What Is Local SEO & Is It Still Important In 2020?

Having a solid local SEO strategy is going to become more important than ever in 2020 and I’ll come onto why shortly. But before we get into that, let’s establish exactly what local SEO is.

In a nutshell, local SEO is the act of optimising your local business listing to appear at the top of local searches.

For example, if I was a hairdresser in Canary Wharf, London, I’d want to appear for people searching in that area like Toni & Guy below.

Google Local Search Results for Hairdressers

What Types Of Businesses Can Benefit From Local SEO

As the majority of mobile devices these days pull in your location data, Google will automatically show you results based on your location. However, the order of these results depends on the SEO of each company which is why a local SEO strategy can be so important.

In theory any business can benefit from local SEO and listing themselves in local directories as this helps to build online authority and presence. But primarily, local SEO will help brick and mortar businesses who have a location customers can visit.

Think of the kind of things you might search for on Google if you were in a new place.

For example, whenever I’ve been away on business and want to look my best, I often go onto Google and type in “barber shop near me”

Here’s a few examples of local businesses that would benefit from optimising their local SEO:

  • Hairdressers
  • Estate Agents
  • Supermarkets
  • High Street Shops
  • Garages/Dealerships
  • Tourist Attractions
  • Restaurants
  • Bars/Pubs

How to Get Started With Local SEO

To get started with Local SEO, the first thing you’ll want to do is sign up to Google My Business and start optimising your profile on there by filling in all the relevant information, uploading pictures etc…

This allows you to customise your listing in search, manage reviews change opening hours, add booking buttons, etc…

Google My Business GMB Listing Example for local hairdresser salon

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How To Optimise Local Search Listings In Google My Business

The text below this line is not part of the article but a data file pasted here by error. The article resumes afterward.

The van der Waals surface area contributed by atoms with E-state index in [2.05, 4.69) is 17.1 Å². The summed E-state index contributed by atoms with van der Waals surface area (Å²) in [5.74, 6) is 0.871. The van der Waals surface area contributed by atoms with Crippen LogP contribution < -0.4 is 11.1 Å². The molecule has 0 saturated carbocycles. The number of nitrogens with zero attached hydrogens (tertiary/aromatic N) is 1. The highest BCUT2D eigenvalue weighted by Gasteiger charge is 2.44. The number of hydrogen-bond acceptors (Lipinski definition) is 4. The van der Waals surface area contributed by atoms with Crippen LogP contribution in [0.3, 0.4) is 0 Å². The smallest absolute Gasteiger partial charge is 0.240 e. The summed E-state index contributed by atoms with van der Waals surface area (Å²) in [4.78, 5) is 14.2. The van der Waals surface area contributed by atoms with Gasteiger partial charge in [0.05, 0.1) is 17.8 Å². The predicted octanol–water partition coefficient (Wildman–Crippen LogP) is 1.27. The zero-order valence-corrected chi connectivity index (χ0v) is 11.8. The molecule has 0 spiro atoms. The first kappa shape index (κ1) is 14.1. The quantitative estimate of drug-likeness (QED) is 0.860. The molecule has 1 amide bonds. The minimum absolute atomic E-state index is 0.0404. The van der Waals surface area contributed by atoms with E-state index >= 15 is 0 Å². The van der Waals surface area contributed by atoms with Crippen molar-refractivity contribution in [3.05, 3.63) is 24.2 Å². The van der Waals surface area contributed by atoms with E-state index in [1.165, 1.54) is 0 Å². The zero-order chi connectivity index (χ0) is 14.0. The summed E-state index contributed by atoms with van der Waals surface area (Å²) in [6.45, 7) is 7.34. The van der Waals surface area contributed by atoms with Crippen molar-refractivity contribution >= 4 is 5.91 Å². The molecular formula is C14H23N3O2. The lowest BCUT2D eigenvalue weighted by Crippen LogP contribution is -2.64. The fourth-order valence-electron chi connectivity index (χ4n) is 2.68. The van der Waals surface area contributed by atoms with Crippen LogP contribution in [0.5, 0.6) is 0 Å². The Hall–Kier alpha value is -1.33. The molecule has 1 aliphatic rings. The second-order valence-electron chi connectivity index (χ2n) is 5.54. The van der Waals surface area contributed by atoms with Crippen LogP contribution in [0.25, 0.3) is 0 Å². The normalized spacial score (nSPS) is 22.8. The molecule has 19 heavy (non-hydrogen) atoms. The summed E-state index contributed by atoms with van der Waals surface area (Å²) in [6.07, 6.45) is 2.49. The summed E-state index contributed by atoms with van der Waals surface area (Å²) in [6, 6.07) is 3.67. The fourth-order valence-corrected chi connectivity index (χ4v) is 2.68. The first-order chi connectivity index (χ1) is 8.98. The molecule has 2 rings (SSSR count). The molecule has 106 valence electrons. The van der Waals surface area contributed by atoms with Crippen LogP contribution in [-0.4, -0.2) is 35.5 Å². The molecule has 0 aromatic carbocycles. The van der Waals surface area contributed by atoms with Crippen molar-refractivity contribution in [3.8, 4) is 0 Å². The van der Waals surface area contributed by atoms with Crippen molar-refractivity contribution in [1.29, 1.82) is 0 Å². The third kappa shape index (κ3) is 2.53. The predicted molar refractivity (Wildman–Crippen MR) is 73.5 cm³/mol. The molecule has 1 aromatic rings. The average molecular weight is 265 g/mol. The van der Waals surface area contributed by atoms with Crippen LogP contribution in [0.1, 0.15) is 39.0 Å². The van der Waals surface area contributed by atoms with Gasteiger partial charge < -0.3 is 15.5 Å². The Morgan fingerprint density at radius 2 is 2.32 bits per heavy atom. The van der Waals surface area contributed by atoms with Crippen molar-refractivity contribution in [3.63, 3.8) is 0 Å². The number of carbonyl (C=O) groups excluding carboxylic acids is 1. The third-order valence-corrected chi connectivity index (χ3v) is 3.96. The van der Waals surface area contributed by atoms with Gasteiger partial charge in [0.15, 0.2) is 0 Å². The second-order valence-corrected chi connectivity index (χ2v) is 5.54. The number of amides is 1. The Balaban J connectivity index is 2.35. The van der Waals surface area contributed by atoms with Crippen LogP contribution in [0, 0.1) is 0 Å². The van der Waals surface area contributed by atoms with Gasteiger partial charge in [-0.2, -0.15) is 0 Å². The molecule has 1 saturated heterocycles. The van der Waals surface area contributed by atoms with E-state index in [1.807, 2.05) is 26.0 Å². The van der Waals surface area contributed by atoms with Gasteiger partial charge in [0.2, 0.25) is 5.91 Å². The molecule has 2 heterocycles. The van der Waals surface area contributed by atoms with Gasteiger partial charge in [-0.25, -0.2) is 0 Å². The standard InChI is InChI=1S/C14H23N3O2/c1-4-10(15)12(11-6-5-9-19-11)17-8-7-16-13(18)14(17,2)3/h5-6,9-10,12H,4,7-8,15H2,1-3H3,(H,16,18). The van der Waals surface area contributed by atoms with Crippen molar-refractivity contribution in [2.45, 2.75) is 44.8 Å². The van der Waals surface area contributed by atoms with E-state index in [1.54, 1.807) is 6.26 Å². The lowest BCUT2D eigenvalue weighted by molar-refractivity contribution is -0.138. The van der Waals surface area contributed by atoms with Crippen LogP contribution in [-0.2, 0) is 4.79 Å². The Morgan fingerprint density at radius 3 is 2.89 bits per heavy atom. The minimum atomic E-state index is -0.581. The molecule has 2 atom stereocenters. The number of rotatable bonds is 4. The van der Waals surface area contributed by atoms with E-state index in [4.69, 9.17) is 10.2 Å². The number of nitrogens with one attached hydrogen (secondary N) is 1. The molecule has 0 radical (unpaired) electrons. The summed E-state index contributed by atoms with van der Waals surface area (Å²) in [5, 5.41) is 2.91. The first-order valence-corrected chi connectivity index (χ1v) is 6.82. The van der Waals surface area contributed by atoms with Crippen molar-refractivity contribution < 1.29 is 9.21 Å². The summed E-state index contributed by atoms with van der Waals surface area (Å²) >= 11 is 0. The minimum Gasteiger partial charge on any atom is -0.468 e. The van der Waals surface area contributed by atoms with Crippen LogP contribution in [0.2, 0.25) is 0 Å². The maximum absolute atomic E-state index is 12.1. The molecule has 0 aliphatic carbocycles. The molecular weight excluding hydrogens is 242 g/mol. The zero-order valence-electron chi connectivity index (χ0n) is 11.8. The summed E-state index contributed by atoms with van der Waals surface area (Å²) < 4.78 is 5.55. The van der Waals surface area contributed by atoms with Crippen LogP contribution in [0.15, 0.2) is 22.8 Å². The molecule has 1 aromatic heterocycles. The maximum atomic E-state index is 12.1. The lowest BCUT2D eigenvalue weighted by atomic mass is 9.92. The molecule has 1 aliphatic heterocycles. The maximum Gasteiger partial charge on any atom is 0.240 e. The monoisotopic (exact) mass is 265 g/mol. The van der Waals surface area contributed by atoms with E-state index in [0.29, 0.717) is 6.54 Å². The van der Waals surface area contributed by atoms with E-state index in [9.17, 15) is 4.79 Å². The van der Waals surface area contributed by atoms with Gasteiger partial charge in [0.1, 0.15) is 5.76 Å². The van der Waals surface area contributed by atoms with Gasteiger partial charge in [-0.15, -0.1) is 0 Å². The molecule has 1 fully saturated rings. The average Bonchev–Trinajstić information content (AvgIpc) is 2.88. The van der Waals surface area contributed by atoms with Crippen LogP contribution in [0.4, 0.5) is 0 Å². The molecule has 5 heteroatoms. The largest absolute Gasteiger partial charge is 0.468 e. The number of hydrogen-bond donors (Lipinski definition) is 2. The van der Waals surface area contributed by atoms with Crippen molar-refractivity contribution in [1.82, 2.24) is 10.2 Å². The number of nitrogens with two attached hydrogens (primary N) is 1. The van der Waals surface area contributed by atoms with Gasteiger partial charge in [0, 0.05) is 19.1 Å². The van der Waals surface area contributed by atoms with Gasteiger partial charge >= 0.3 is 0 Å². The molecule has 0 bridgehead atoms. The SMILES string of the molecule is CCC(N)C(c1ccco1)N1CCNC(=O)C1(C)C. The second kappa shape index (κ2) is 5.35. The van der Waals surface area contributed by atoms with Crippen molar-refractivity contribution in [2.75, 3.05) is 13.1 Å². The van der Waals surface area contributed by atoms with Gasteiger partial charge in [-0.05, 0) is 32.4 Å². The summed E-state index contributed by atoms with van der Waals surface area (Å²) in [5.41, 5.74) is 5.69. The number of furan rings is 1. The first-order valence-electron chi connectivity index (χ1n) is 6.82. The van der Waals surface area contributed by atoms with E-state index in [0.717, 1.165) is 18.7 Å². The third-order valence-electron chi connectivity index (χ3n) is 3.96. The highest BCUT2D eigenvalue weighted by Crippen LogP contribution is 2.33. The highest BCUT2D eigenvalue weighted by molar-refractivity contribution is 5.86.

Whilst Google My Business is relatively self-explanatory, there’s a few things to check to really ensure you’re getting the most out of your listing:

1) Make sure your business address is correct and consistent across ALL channels.

Because of the way local search works, it’s extremely important that all your listings use the exact same address. 

For example, if your Facebook page says you’re on Sesame St but your Google My Business Page says Sesame Street, this can make it difficult for Google to correlate the two. 

2) Fill out as much information as possible in your listing

Don’t cut corners with your listing, make sure you have as much detail as possible filled out. This will help users find you under a more specific search criteria.

3) Make sure you’ve got the right category listed for your business.

This is another extremely important part as it helps Google to understand what search terms your business should be listed for. Be sure to review ALL the options and pick one that best relates to your business.

4) Upload at least 3 photographs to your Business Listing.

Google reported that businesses with photos receive 42% more requests for driving directions and 35% more click-throughs to their websites.

Here are a few ideas of pictures you could upload.

  • Photos of the team (make sure they’re smiling!)
  • Photos of the the reception desk
  • Photos of customers being helped
  • Photos of your product/service (for example, a restaurant may want to showcase a special dish)

The photography you have for your business can make a BIG impact in the perception of your potential customers. As such, it may be wroth hiring a photographer to get some new pictures taken if you really want to make a positive impact and stand out in search results.

5) Consider adding a 360-degree view or a “virtual tour” of your business.

Virtual Tours can be a great way to showcase your unique style, location or facilities.

Google has a list of trusted 360 photographers which you can access from within your account.  

6) Write a detailed introduction/descriptions.